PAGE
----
Not to be outdone by the rest of their comrades in the public sector, yesterday it was the Fire Brigade’s turn to announce strike action.
Tomorrow, up to half a million workers will run off in what they call a grand general strike, ransoming high school students, university students, and train and bus passengers to chase unpayable, inflationary wage claims.
On Friday and Saturday, NHS patients will be added to the list of innocent victims, as nurses and paramedics repeat their own reckless action, apparently oblivious to the risk of people dying.
So is Labor trying to persuade them to put people above politics and ridiculous wage demands?
Tomorrow, up to half a million workers will run off in what they call a grand general strike, holding students, university students, and train and bus passengers to demand ransom for unpayable, inflationary wage claims (Photo: Union members attend a rally to protest against legislation restricting the right to strike, yesterday, January 30)
Does it provide cross-party support to the government in this time of national distress? On the contrary. It applauds its union payers.
Yesterday in the House of Commons it fought tooth and nail against a bill to require unions in key sectors to provide a minimum level of service during strikes, describing it as ‘the Pocket Nurse Bill’, which it clearly is not.
Yes, the bill needs to be cleaned up, especially with regard to what constitutes a minimum service in any industry.
But it is a sensible and proportionate measure to keep the country running, limit economic damage and protect public safety.
In opposing it so vehemently, Labor is behaving more like a left-wing pressure group than a government party.
Rishi’s NHS Pledge
Rishi Sunak’s plan to revive the NHS should alleviate some of the worst effects of the current crisis.
However, whether it will deliver “the biggest and fastest improvement ever in emergency waiting times” remains to be seen.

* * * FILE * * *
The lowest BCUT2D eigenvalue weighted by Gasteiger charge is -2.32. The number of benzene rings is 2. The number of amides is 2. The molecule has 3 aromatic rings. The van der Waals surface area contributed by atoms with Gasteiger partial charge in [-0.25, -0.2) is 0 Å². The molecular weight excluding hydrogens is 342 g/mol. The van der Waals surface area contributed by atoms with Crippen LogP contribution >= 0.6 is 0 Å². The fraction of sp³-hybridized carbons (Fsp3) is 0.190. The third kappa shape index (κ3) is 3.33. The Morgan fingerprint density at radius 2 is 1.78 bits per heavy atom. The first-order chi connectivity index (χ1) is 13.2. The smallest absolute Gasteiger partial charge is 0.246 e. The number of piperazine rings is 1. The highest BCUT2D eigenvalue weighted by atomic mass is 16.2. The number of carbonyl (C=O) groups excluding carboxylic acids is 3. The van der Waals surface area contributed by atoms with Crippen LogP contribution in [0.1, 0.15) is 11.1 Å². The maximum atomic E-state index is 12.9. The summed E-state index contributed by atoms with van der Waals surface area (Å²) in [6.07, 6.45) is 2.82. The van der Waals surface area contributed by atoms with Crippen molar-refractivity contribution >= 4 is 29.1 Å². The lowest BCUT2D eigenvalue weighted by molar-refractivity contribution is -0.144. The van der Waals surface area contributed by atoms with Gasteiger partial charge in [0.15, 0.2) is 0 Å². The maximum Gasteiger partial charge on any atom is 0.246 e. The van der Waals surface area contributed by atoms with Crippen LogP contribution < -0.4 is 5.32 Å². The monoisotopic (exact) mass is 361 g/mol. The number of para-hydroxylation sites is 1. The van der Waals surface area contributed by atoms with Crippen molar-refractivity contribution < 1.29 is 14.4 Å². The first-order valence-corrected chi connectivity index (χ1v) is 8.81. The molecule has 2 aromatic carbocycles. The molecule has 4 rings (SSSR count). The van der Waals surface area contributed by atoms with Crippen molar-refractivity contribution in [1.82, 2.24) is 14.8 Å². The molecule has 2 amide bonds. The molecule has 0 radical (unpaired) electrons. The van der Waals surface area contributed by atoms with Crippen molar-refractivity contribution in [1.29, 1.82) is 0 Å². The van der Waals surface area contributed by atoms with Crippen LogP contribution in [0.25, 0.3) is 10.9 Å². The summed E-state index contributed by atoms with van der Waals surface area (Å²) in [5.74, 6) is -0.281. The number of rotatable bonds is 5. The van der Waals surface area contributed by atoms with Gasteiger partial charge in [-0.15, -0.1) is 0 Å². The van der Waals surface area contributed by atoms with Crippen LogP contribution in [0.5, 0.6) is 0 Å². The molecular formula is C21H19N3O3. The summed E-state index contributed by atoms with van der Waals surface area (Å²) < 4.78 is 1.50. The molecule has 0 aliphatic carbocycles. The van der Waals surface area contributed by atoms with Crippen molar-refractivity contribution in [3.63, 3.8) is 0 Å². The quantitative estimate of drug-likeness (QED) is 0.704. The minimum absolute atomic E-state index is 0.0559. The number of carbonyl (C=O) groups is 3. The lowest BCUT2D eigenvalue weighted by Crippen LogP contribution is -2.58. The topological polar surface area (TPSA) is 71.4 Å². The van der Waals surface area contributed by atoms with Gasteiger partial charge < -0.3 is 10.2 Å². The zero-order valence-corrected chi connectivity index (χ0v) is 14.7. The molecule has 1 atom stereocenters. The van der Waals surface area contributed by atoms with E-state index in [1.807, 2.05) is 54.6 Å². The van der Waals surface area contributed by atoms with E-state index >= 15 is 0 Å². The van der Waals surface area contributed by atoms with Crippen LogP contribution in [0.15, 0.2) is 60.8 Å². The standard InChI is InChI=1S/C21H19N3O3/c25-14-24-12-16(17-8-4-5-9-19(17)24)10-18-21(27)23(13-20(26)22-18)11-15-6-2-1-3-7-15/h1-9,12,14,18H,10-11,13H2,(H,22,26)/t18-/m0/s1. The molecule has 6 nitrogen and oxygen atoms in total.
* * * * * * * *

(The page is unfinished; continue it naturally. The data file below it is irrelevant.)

With 7.2 million patients on waiting lists, heart attack and stroke victims waiting 90 minutes for an ambulance and 13,000 hospital beds blocked by ‘medically fit’ patients, the ailing service urgently needs a shot in the arm.
So a £1bn fund to provide 5,000 extra ‘sustainable’ hospital beds, provide more patients with home treatment and buy 800 ambulances is certainly welcome.
Rishi Sunak’s plan to revive the NHS should alleviate some of the worst effects of the current crisis. However, whether it will deliver “the biggest and fastest improvement ever in emergency waiting times” remains to be seen
But will any amount ever be enough without radical reform?
Despite unprecedented levels of funding, the service is swinging from one crisis to another.
It’s easy to blame Covid, but that only exacerbated the deep-seated problems of inefficiency that already existed.
Getting social care and GP systems right is at the heart of the solution.
As we report today, one in four adults can’t get a GP appointment, leading many to overburdened emergency departments, further increasing wait times.
This vicious circle must be broken.
So all credit to Mr. Sunak for attempting to apply a temporary patch.
But will anything really change without thinking along, smarter management and a huge recruitment drive?
Save our pharmacies
Another key point in rebuilding the NHS should be allowing pharmacists to prescribe some basic medicines, giving GPs more time to treat more serious cases.
However, this can only happen if they are better funded.
Today we have a letter from representatives of pharmacy operators across England – big and small – warning that they are being ‘swamped’ by rising costs.
Over the past seven years, they’ve had a net 30 percent cut in funding, causing a decline in patient care and leaving many on the brink of collapse.
Of course, a lot is being asked of the treasury, but the Mail campaigns passionately for good investments in local pharmacies.
It will pay huge dividends. Indeed, it may be the key to saving the primary care system.